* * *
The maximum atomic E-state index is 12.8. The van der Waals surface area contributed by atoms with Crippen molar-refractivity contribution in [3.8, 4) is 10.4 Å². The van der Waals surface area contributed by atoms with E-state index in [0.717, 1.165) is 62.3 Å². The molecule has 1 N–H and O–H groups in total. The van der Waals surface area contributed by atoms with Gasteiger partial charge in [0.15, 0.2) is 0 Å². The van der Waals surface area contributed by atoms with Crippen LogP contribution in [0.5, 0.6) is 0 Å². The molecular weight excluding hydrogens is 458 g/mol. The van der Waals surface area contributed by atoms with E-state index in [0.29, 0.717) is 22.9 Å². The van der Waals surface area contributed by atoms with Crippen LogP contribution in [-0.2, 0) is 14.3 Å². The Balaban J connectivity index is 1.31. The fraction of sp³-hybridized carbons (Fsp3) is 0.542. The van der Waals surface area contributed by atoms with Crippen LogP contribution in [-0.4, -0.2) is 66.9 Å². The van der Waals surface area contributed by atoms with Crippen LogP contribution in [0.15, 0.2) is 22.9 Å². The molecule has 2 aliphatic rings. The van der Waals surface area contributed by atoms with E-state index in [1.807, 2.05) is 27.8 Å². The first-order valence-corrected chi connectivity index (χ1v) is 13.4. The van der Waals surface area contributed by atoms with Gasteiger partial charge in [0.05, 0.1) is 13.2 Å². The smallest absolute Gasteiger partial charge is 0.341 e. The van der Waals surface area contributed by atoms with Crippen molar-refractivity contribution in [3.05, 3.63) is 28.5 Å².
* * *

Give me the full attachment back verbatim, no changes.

The maximum atomic E-state index is 12.8. The van der Waals surface area contributed by atoms with Crippen molar-refractivity contribution in [3.8, 4) is 10.4 Å². The van der Waals surface area contributed by atoms with E-state index in [0.717, 1.165) is 62.3 Å². The molecule has 1 N–H and O–H groups in total. The van der Waals surface area contributed by atoms with Gasteiger partial charge in [0.15, 0.2) is 0 Å². The van der Waals surface area contributed by atoms with Crippen LogP contribution in [0.5, 0.6) is 0 Å². The molecular weight excluding hydrogens is 458 g/mol. The van der Waals surface area contributed by atoms with E-state index in [0.29, 0.717) is 22.9 Å². The van der Waals surface area contributed by atoms with Crippen LogP contribution in [-0.2, 0) is 14.3 Å². The Balaban J connectivity index is 1.31. The fraction of sp³-hybridized carbons (Fsp3) is 0.542. The van der Waals surface area contributed by atoms with Crippen LogP contribution in [-0.4, -0.2) is 66.9 Å². The van der Waals surface area contributed by atoms with Crippen LogP contribution in [0.15, 0.2) is 22.9 Å². The molecule has 2 aliphatic rings. The van der Waals surface area contributed by atoms with E-state index in [1.807, 2.05) is 27.8 Å². The first-order valence-corrected chi connectivity index (χ1v) is 13.4. The van der Waals surface area contributed by atoms with Gasteiger partial charge in [0.05, 0.1) is 13.2 Å². The smallest absolute Gasteiger partial charge is 0.341 e. The van der Waals surface area contributed by atoms with Crippen molar-refractivity contribution in [3.05, 3.63) is 28.5 Å².